You will become more creative the more you practice. All you need to do is admit it, and allow yourself to be.

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Digital Macdaddy's picture

Great read! I just got back from an engagement shoot this evening. We had a location planned out, began shooting, things were going as planned.....then security comes up to kick us out! They said that my camera was ok to have, but the little 5-in-1 reflector was the "pro" item so they wouldn't allow me to shoot anymore.

This definitely threw a wrench in the shoot. So I had to get creative and still get the photos the couple wanted at that location. As we were leaving I was photographing them while we were heading to the car. Instead of moping and dwelling on the situation I was able to come up with a solution to still get the photos they wanted while avoiding any further conflict from the guards.

From there we went out to a more natural setting to finish the shoot which came out to be the best part of the whole session! So it worked out great!

With this article being true, I think there is one more important step in improving your creativity. I would look at other professionals work and it would bring me down, I would get jealous at their creativity and wonder why I did not have it. I started learning photoshop a lot more because I could not afford one of these Hi end retoucher that the big shot super creative photographers use who really are 50% of the creative genius behind these guys. At the same time, I stopped being jealous and really started to examine the work of the photographers who I really admire. Looking at some of these amazing photographers work and ideas, inspires my mind. Then getting out and doing it for myself. Bamm "you start go get ideas" But you really have to emerge your self in it. Your not out to copy other people, but all these amazingly creative photographers learned their creativity from exactly what I just said. But yes, I agree very much with this article.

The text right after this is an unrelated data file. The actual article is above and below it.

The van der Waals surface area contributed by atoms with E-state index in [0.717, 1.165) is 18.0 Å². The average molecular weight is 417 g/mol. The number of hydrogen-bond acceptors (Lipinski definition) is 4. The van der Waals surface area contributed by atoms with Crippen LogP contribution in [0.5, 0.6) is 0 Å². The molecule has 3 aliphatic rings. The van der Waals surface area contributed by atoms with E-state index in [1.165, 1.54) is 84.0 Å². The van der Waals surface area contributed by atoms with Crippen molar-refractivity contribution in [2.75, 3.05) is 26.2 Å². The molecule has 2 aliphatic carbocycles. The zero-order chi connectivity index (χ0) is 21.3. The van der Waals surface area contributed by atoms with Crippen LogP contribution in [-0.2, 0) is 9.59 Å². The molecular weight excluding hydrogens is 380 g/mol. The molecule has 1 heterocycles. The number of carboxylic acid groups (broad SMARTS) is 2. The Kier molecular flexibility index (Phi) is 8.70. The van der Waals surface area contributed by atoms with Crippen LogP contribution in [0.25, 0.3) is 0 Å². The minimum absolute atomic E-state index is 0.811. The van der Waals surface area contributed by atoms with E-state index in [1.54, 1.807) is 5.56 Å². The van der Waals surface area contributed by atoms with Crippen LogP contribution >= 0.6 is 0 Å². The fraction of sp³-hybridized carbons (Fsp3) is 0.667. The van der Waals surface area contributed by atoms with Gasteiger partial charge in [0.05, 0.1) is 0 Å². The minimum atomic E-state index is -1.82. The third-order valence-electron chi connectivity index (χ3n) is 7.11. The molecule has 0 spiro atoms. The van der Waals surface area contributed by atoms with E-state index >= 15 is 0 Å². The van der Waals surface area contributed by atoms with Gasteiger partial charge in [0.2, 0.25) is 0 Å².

Short story, I worked in a huge photo studio for a big furniture company in my 20's. Before that I worked in a bagel store, so I had no design experience. I got a job as PA and was always on set. I became interested in what was going on because it was a extremely creative environment. I worked side by side with 5 or 6 very talented designers with very different styles. Because I was so emerged in my surroundings and environment, I actually watched what they were doing and tho was not even really interested in design, I became very creative in that area and had my friends asking my what kind of furniture to buy and how to decorate their rooms because I had developed an eye and got very good at it and became very creative myself in design.

Platitude. Overused platitude.

I am not artistic, but I think I am creative. I do a creativity site-- I used "teach" creativity at the Smithsonian--or I would say, expose people to the creative process, if there is such a thing. And I would add that it's never too late to blow out the stops--I am 70 and am working on a script for an animated feature for kids. I sit around with my aches and pains and think about a world in which animals are the equal of people. They even go to college.

#4 is major for me.. it just starts flooding in. Plus, I bought a fuji to capture that creativity.

Work. Inspiration and creativity come from the work, not the other way around.

What works for me is spending time dabbling in other mediums- painting, drawing, mixed media. That, and spending time with other creatives... even just grabbing a drink with my hairstylist or with old photo school roommates really gets the ideas bouncing around!

My experience is that the main reason people "hit a wall" and "lose their creativity" etc is usually because they didn't build a proper photographic foundation in the first place.

Creativity is about breaking boundaries. Before a person can break boundaries, he must know the boundaries. The way to learn the boundaries is the old fashioned way of going to school and assisting. Today, most people are convinced that they can teach themselves all they need to know about photography. Unfortunately, self-taught people have giants gaps in knowledge and these lacunae eventually prevent them from advancing.

Bottom line: The main reason that people hit walls and run out of ideas is because they are self-taught. Most people that learn in a formal environment, like school, or on a set as an assistant usually have more ideas than they actually have the resources to shoot. Beware of the pitfalls of DIY photography education...There is a darkside and it can lead to lots of pain and frustration over time.

Are you kidding me?